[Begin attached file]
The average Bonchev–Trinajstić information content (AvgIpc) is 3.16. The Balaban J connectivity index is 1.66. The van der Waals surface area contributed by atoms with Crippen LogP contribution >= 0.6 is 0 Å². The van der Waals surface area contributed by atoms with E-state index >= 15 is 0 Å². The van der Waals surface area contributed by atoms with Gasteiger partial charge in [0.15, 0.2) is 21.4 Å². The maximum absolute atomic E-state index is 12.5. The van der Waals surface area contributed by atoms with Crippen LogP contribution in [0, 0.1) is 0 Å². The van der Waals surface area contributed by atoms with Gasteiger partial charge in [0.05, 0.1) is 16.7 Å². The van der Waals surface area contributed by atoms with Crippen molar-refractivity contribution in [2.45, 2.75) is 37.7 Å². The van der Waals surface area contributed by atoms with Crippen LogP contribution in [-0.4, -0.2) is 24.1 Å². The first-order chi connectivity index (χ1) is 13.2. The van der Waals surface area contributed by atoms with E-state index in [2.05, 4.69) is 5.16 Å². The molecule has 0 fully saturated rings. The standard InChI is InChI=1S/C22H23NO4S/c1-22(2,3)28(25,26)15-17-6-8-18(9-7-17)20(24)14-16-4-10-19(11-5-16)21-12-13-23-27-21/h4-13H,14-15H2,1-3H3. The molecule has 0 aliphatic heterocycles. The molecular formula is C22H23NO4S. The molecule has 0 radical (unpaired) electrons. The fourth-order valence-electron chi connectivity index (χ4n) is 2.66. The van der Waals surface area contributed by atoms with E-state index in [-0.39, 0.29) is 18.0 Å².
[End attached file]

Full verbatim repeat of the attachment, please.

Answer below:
The average Bonchev–Trinajstić information content (AvgIpc) is 3.16. The Balaban J connectivity index is 1.66. The van der Waals surface area contributed by atoms with Crippen LogP contribution >= 0.6 is 0 Å². The van der Waals surface area contributed by atoms with E-state index >= 15 is 0 Å². The van der Waals surface area contributed by atoms with Gasteiger partial charge in [0.15, 0.2) is 21.4 Å². The maximum absolute atomic E-state index is 12.5. The van der Waals surface area contributed by atoms with Crippen LogP contribution in [0, 0.1) is 0 Å². The van der Waals surface area contributed by atoms with Gasteiger partial charge in [0.05, 0.1) is 16.7 Å². The van der Waals surface area contributed by atoms with Crippen molar-refractivity contribution in [2.45, 2.75) is 37.7 Å². The van der Waals surface area contributed by atoms with Crippen LogP contribution in [-0.4, -0.2) is 24.1 Å². The first-order chi connectivity index (χ1) is 13.2. The van der Waals surface area contributed by atoms with E-state index in [2.05, 4.69) is 5.16 Å². The molecule has 0 fully saturated rings. The standard InChI is InChI=1S/C22H23NO4S/c1-22(2,3)28(25,26)15-17-6-8-18(9-7-17)20(24)14-16-4-10-19(11-5-16)21-12-13-23-27-21/h4-13H,14-15H2,1-3H3. The molecule has 0 aliphatic heterocycles. The molecular formula is C22H23NO4S. The molecule has 0 radical (unpaired) electrons. The fourth-order valence-electron chi connectivity index (χ4n) is 2.66. The van der Waals surface area contributed by atoms with E-state index in [-0.39, 0.29) is 18.0 Å².